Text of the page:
Seven Questions and Answers about Earthquakes
- Tuesday, 5th May 2015
We are deeply saddened by the severe earthquake which struck Nepal on 25 April 2015, killing more than seven thousands of people hitherto (5 May 2015). Apart from levelling houses and destroying some renowned historical buildings, the earthquake even touched off a deadly avalanche in the Himalayas. It was the most powerful earthquake that hit Nepal since 1934 . Continued multiple aftershocks then occurred, with two of them reaching a magnitude of above 6.0.
Figure 1 Mr Mok Hing-yim, Observatory's Senior Scientific Officer (Head of the Observatory's Geophysics,
Time and Marine Meteorological Services) giving an account of the earthquake in Nepal.
1. What was the cause of this earthquake in Nepal ?
Nepal is located along the boundary of the Indian-Australian tectonic plate and the Eurasian tectonic plate (Figure 2), which belongs to an active seismic belt. The earthquake this time was caused by a collision between the two aforementioned tectonic plates (Figure 3).
Figure 2 Diagram showing the global distribution of tectonic plates (the location of
Nepal is indicated by the red arrow).
Figure 3 Schematic diagram illustrating the collision between the Indian-Australian tectonic plate
and the Eurasian tectonic plate.
2. The US Geological Survey said the Nepal's earthquake was 7.9 magnitude while there were some reported a magnitude of 8.1. It was also noticed that the magnitude was amended at a later time of reporting. What was the reason behind it ?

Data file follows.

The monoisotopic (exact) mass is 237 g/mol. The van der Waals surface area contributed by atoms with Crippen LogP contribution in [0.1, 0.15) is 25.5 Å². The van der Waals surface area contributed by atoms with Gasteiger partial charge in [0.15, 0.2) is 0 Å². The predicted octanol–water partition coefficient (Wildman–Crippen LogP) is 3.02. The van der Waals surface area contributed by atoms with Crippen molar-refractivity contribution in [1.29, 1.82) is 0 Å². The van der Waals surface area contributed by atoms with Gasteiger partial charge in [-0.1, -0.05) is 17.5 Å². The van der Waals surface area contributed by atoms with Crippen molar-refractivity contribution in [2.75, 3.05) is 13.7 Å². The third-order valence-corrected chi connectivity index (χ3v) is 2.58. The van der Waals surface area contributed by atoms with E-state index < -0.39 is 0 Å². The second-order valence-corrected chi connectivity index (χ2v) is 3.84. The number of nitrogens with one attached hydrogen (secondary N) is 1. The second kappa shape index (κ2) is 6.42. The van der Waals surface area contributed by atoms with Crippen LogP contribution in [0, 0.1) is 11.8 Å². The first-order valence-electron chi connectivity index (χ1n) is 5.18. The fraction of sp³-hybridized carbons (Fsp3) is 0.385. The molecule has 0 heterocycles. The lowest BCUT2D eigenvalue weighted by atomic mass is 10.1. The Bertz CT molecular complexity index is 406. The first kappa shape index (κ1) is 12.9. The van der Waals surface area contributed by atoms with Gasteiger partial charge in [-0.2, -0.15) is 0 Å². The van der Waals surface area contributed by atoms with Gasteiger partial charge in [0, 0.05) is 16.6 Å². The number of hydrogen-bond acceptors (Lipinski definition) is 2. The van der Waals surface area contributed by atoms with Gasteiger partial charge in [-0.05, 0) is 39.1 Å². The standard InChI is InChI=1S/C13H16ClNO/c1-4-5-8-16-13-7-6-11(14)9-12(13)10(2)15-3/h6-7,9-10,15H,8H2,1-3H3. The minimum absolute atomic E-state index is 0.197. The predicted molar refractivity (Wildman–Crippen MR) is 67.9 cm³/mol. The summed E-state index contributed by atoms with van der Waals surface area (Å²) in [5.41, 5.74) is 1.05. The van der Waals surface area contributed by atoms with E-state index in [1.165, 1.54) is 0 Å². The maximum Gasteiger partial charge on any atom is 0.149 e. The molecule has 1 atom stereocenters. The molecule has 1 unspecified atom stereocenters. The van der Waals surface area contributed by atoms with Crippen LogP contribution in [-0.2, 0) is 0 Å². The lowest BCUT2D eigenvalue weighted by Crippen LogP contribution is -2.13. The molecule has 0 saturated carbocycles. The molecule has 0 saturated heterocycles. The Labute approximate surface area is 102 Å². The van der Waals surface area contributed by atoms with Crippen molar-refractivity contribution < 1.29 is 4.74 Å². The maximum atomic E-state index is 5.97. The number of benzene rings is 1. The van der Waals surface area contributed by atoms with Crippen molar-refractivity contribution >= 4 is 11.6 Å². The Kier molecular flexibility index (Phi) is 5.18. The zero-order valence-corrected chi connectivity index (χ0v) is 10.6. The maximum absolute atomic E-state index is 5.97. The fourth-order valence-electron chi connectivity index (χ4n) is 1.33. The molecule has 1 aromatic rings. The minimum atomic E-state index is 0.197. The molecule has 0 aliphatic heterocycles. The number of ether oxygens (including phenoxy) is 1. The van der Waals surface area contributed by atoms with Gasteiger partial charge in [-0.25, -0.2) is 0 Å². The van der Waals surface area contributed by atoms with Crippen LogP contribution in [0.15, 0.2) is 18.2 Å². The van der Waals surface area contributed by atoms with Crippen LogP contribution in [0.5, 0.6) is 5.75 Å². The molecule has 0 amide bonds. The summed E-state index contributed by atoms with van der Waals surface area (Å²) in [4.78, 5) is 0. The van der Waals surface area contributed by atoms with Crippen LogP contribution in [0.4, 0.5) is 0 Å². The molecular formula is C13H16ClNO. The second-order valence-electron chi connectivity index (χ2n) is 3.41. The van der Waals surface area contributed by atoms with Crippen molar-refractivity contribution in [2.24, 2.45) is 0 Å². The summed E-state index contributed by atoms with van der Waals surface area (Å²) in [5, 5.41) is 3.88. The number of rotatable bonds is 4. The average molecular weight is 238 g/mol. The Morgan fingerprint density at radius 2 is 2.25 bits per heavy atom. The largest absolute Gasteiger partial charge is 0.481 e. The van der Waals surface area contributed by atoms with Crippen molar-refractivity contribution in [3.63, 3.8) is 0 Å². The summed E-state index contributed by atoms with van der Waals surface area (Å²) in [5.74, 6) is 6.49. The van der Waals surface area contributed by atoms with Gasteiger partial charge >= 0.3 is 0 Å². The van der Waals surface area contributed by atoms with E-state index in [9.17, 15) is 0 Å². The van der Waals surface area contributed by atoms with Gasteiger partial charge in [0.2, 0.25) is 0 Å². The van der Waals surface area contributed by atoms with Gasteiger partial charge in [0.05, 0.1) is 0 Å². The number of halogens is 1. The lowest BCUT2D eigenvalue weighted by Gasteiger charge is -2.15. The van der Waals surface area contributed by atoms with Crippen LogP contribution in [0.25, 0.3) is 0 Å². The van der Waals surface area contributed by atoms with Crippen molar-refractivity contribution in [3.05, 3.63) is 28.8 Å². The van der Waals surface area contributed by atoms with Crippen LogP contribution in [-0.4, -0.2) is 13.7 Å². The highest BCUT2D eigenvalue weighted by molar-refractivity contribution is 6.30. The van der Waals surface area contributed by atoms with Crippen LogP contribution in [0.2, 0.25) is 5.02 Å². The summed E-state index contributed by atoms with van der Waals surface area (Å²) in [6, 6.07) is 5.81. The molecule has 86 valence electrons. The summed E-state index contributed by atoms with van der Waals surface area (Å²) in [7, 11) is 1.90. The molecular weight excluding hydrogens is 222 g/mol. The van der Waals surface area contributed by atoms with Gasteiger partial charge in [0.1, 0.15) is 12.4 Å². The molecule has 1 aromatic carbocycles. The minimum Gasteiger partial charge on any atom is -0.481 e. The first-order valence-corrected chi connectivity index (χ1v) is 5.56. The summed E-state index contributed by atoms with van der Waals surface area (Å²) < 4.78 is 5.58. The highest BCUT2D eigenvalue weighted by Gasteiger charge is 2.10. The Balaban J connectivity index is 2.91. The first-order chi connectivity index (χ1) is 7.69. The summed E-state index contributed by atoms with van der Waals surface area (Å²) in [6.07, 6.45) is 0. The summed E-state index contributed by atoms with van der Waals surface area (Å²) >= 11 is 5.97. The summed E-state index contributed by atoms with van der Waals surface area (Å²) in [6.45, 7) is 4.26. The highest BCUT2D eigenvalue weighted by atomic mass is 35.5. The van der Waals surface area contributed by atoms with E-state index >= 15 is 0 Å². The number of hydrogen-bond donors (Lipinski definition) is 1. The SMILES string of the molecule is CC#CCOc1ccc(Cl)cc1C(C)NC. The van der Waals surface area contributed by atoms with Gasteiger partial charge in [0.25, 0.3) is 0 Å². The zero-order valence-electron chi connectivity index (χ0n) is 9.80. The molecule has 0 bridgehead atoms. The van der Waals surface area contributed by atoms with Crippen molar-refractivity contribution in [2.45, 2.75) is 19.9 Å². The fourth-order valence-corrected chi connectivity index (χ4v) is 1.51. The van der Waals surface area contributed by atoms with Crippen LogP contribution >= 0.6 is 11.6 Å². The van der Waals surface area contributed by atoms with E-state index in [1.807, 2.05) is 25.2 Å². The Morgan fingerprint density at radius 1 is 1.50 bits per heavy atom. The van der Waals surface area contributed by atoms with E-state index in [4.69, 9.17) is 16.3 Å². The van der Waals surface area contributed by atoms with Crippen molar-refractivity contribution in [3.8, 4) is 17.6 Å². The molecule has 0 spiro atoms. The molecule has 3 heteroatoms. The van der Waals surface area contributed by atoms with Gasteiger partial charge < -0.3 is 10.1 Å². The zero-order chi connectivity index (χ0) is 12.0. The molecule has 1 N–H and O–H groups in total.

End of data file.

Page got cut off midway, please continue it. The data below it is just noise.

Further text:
As different seismological monitoring centres receive data from different seismograph stations, their computed magnitudes may have slight differences. Besides, for stronger earthquakes, data from a larger number of seismograph stations and also seismograph stations located further away from the epicentre are normally required to obtain a more accurate analysis. Therefore the magnitude of stronger earthquake is often subject to amendments upon the reception of data from seismograph stations further away from the epicentre and recalculation.
Figure 4 Global Seismographic Network (till February 2015) . IRIS, IDA and USGS in the legend are the abbreviations of
Incorporated Institutions for Seismology Research, International Deployment of Accelerometers and US Geological
Survey respectively. The orange star over China denotes Hong Kong Po Shan Seismological Station.
3. What are the scales to quantify the intensity of an earthquake ?
Different countries or regions in the world adopt a certain earthquake intensity scale to quantify the tremor at different locations. In Hong Kong, the Modified Mercalli Scale (MMS)  is adopted. The MMS is scaled into 12 different levels, which are determined from the feel of tremor by human beings as well as the effects and severity of damages on building structures, etc. (Figure 5). The intensity of an earthquake at a certain location is related to both the magnitude of the earthquake and the distance of that location from the epicentre.
Figure 5 Modified Mercalli Scale (MMS).
4. How to monitor earthquakes and are they predictable ?